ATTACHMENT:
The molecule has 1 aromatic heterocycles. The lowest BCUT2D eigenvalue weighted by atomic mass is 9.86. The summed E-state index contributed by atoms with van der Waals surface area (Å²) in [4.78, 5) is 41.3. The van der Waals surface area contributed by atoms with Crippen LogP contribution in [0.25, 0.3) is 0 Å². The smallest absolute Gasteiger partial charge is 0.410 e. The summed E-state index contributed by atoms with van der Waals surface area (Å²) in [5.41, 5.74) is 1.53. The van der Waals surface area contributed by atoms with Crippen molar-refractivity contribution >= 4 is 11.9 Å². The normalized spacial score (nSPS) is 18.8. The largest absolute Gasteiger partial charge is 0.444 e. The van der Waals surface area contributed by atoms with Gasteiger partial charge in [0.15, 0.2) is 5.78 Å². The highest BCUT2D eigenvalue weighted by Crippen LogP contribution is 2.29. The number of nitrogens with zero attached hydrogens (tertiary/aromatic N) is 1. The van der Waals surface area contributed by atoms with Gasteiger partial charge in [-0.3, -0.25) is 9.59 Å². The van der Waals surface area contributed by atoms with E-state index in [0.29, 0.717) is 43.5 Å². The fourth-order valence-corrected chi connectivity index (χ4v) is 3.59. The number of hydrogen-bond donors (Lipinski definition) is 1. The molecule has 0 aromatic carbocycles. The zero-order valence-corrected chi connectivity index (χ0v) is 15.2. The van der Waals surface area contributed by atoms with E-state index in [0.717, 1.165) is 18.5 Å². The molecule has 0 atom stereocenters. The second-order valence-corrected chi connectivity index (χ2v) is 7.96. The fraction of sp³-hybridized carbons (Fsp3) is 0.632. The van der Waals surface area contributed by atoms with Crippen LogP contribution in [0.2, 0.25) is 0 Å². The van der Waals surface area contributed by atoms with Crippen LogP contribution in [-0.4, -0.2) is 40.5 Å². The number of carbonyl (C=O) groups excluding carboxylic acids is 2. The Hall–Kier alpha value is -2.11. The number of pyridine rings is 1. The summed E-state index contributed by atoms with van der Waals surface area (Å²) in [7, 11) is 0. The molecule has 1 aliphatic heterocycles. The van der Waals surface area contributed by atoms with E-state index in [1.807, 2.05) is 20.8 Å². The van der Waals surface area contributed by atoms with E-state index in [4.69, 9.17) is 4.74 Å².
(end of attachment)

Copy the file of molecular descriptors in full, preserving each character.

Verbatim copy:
The molecule has 1 aromatic heterocycles. The lowest BCUT2D eigenvalue weighted by atomic mass is 9.86. The summed E-state index contributed by atoms with van der Waals surface area (Å²) in [4.78, 5) is 41.3. The van der Waals surface area contributed by atoms with Crippen LogP contribution in [0.25, 0.3) is 0 Å². The smallest absolute Gasteiger partial charge is 0.410 e. The summed E-state index contributed by atoms with van der Waals surface area (Å²) in [5.41, 5.74) is 1.53. The van der Waals surface area contributed by atoms with Crippen molar-refractivity contribution >= 4 is 11.9 Å². The normalized spacial score (nSPS) is 18.8. The largest absolute Gasteiger partial charge is 0.444 e. The van der Waals surface area contributed by atoms with Gasteiger partial charge in [0.15, 0.2) is 5.78 Å². The highest BCUT2D eigenvalue weighted by Crippen LogP contribution is 2.29. The number of nitrogens with zero attached hydrogens (tertiary/aromatic N) is 1. The van der Waals surface area contributed by atoms with Gasteiger partial charge in [-0.3, -0.25) is 9.59 Å². The van der Waals surface area contributed by atoms with E-state index in [0.29, 0.717) is 43.5 Å². The fourth-order valence-corrected chi connectivity index (χ4v) is 3.59. The number of hydrogen-bond donors (Lipinski definition) is 1. The molecule has 0 aromatic carbocycles. The zero-order valence-corrected chi connectivity index (χ0v) is 15.2. The van der Waals surface area contributed by atoms with E-state index in [0.717, 1.165) is 18.5 Å². The molecule has 0 atom stereocenters. The second-order valence-corrected chi connectivity index (χ2v) is 7.96. The fraction of sp³-hybridized carbons (Fsp3) is 0.632. The van der Waals surface area contributed by atoms with Crippen LogP contribution in [0.2, 0.25) is 0 Å². The van der Waals surface area contributed by atoms with Crippen LogP contribution in [-0.4, -0.2) is 40.5 Å². The number of carbonyl (C=O) groups excluding carboxylic acids is 2. The Hall–Kier alpha value is -2.11. The number of pyridine rings is 1. The summed E-state index contributed by atoms with van der Waals surface area (Å²) in [7, 11) is 0. The molecule has 1 aliphatic heterocycles. The van der Waals surface area contributed by atoms with E-state index in [1.807, 2.05) is 20.8 Å². The van der Waals surface area contributed by atoms with E-state index in [4.69, 9.17) is 4.74 Å².